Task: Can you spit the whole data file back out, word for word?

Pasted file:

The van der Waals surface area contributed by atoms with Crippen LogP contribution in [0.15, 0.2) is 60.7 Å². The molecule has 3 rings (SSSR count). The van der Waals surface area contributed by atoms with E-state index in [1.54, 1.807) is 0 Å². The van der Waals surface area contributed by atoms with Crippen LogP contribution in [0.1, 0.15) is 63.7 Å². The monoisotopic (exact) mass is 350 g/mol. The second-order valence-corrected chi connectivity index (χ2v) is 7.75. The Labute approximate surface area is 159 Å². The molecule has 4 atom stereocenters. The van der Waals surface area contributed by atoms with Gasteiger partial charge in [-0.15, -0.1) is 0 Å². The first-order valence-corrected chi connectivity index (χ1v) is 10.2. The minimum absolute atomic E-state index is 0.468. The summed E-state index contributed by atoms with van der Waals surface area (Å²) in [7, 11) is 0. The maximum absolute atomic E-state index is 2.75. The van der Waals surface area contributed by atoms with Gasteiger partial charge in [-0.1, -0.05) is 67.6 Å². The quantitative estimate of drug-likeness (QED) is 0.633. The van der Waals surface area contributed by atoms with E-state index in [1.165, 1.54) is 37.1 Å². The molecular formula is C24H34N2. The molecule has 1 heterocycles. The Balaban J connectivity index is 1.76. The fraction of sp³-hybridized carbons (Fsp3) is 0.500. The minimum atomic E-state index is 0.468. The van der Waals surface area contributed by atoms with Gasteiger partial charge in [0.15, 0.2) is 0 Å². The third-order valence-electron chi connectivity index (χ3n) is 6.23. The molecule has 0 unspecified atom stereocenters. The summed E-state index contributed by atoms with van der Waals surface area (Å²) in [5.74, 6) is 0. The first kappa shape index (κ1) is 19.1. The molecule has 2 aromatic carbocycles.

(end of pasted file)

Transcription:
The van der Waals surface area contributed by atoms with Crippen LogP contribution in [0.15, 0.2) is 60.7 Å². The molecule has 3 rings (SSSR count). The van der Waals surface area contributed by atoms with E-state index in [1.54, 1.807) is 0 Å². The van der Waals surface area contributed by atoms with Crippen LogP contribution in [0.1, 0.15) is 63.7 Å². The monoisotopic (exact) mass is 350 g/mol. The second-order valence-corrected chi connectivity index (χ2v) is 7.75. The Labute approximate surface area is 159 Å². The molecule has 4 atom stereocenters. The van der Waals surface area contributed by atoms with Gasteiger partial charge in [-0.15, -0.1) is 0 Å². The first-order valence-corrected chi connectivity index (χ1v) is 10.2. The minimum absolute atomic E-state index is 0.468. The summed E-state index contributed by atoms with van der Waals surface area (Å²) in [7, 11) is 0. The maximum absolute atomic E-state index is 2.75. The van der Waals surface area contributed by atoms with Gasteiger partial charge in [-0.1, -0.05) is 67.6 Å². The quantitative estimate of drug-likeness (QED) is 0.633. The van der Waals surface area contributed by atoms with E-state index in [1.165, 1.54) is 37.1 Å². The molecular formula is C24H34N2. The molecule has 1 heterocycles. The Balaban J connectivity index is 1.76. The fraction of sp³-hybridized carbons (Fsp3) is 0.500. The minimum atomic E-state index is 0.468. The van der Waals surface area contributed by atoms with Gasteiger partial charge in [0.15, 0.2) is 0 Å². The third-order valence-electron chi connectivity index (χ3n) is 6.23. The molecule has 0 unspecified atom stereocenters. The summed E-state index contributed by atoms with van der Waals surface area (Å²) in [5.74, 6) is 0. The first kappa shape index (κ1) is 19.1. The molecule has 2 aromatic carbocycles.